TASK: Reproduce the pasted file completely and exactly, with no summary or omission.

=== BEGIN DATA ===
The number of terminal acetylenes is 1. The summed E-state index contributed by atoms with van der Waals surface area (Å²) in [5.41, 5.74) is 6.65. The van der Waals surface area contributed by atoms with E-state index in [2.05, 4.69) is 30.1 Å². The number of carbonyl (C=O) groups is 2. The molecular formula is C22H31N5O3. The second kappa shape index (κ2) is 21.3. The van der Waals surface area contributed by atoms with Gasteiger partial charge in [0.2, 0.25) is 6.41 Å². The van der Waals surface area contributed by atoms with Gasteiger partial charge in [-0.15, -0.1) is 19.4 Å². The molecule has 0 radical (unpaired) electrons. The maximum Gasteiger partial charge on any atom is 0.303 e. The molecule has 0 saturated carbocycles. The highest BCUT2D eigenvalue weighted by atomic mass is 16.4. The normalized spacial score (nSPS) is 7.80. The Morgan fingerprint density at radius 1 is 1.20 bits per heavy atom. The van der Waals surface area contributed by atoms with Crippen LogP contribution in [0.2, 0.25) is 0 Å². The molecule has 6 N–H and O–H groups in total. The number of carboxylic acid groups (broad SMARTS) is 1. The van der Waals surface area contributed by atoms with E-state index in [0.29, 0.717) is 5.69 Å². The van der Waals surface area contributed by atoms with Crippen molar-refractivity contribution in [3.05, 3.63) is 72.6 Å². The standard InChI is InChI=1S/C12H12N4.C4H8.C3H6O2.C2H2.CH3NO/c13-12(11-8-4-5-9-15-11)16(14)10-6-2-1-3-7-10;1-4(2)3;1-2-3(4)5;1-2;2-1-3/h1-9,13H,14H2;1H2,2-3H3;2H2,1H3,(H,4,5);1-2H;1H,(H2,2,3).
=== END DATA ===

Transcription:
The number of terminal acetylenes is 1. The summed E-state index contributed by atoms with van der Waals surface area (Å²) in [5.41, 5.74) is 6.65. The van der Waals surface area contributed by atoms with E-state index in [2.05, 4.69) is 30.1 Å². The number of carbonyl (C=O) groups is 2. The molecular formula is C22H31N5O3. The second kappa shape index (κ2) is 21.3. The van der Waals surface area contributed by atoms with Gasteiger partial charge in [0.2, 0.25) is 6.41 Å². The van der Waals surface area contributed by atoms with Gasteiger partial charge in [-0.15, -0.1) is 19.4 Å². The molecule has 0 radical (unpaired) electrons. The maximum Gasteiger partial charge on any atom is 0.303 e. The molecule has 0 saturated carbocycles. The highest BCUT2D eigenvalue weighted by atomic mass is 16.4. The normalized spacial score (nSPS) is 7.80. The Morgan fingerprint density at radius 1 is 1.20 bits per heavy atom. The van der Waals surface area contributed by atoms with Crippen LogP contribution in [0.2, 0.25) is 0 Å². The molecule has 6 N–H and O–H groups in total. The number of carboxylic acid groups (broad SMARTS) is 1. The van der Waals surface area contributed by atoms with E-state index in [0.29, 0.717) is 5.69 Å². The van der Waals surface area contributed by atoms with Crippen molar-refractivity contribution in [3.05, 3.63) is 72.6 Å². The standard InChI is InChI=1S/C12H12N4.C4H8.C3H6O2.C2H2.CH3NO/c13-12(11-8-4-5-9-15-11)16(14)10-6-2-1-3-7-10;1-4(2)3;1-2-3(4)5;1-2;2-1-3/h1-9,13H,14H2;1H2,2-3H3;2H2,1H3,(H,4,5);1-2H;1H,(H2,2,3).